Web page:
Steve Blake | Welcome to Sydney

It was never going to be easy for Steve Blake.

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A 13-year NBA veteran, Blake’s shock signing with the Sydney Kings meant the 36-year-old had to endure numerous life-changing experiences. Blake had to move to Australia, leaving his wife, Kristen, and three sons – all of whom are under the age of 10 – back home in Oregon. The choice to sign with the Kings was one made after Blake had some serious chats with his family, the former 38th pick in the 2003 draft explained.

“Once the opportunity arose, it took me a good week or so to figure it out,” Blake told The Pick and Roll.

“I was discussing a lot of things with my wife and my agent and just seeing if it was something I was going to follow through with. It took a lot of long talks with my family and then I finally came to a decision.”

Three weeks removed from his signing in Sydney, Blake is praiseful of the NBL, but admits it has been a challenging adjustment period. Blake is averaging 5.5 points, 2.8 rebounds and 2.0 assists after four games, but it is the nuances of the competition, something as simple as knowing your opponent, that Blake has struggled to get accustomed to.

“I’ve played against a lot of the guys in the NBA for so long, I just knew most things about them, I could put a name to a face,” Blake said.

“I come here and I don’t know that. Coach will be like, ‘go cover this guy’, and they say his name, and I’m like, ‘what does he look like?’ It takes some time to figure all that out.”

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Not only have those little things caught Blake off guard, but the differences between the NBA game and that of the NBL, have been noticeable to the Florida native. The most obvious being the time differential where the NBL plays under the FIBA 40-minute rules, while the NBA is ran under their own 48-minute game guidelines.

For Blake, who has spent about 44 percent of his life playing in the NBA, the differing rules have been yet another adaptation process in his NBL transition.

“In some ways, yeah, for sure,” Blake said, when asked if the rule changes have been challenging to get used to.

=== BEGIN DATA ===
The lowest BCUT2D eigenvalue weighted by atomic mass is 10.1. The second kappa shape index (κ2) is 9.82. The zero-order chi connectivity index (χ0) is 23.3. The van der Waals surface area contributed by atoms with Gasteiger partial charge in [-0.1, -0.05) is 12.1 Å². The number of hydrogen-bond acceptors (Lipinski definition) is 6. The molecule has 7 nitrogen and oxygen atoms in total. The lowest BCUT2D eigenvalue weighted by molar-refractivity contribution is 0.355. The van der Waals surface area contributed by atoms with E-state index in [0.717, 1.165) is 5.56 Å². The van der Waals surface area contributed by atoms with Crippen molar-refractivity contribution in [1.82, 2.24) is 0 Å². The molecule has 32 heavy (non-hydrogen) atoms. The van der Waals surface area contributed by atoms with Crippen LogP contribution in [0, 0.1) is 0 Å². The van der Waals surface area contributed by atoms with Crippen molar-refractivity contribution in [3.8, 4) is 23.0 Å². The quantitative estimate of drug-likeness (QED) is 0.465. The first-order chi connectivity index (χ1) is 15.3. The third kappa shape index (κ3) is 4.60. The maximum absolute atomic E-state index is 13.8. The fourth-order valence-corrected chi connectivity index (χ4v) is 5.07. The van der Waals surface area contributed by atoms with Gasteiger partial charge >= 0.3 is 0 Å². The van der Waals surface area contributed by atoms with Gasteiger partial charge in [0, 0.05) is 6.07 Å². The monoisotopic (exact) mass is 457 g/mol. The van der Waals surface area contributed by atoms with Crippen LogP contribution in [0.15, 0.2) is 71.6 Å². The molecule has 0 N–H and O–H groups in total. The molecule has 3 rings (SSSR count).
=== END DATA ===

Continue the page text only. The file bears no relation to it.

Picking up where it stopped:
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“You can’t use your hands as much on the perimeter. There’s different ways you need to play the post, you can’t use two arms, so it is a little bit of a challenge getting used to that.

“It also affects the spacing of the offences and how they are ran. There are some similarities [to the NBA] but there are some differences in there as far as how the defence can just stay in the key and there is no defensive three seconds.

“The length of the three-point line really spreads out the defences and offences, so it kind of changes things. It is an up-tempo game but in a different way to the NBA.

The Kings enter their round six clash with Melbourne United second on the ladder, with a 6-3 record, already matching their win total from last season’s campaign. One of the main reasons for this has been the chemistry amongst the squad, evident by Josh Powell’s Instagram videos of Sydney singing their team song after victories.

This togetherness has helped ease Blake’s progression, especially being around Powell, as the duo know each other from their NBA days.

“He is a guy that I’ve known and he is a familiar face to me, so it’s always nice to have that,” Blake said of Powell.

“With all the guys, they’ve all welcomed me and it’s a really really good, close tight-knit group, so that’s made it really easy for me as a whole.”

While things are different, one thing Blake acknowledged was the level of competition in the NBL, suchlike the NBA, is one of a high quality.

“The competition is great,” Blake said.

“The guys are extremely skilled, compete really really hard and are physical. It’s been challenging but good at the same.”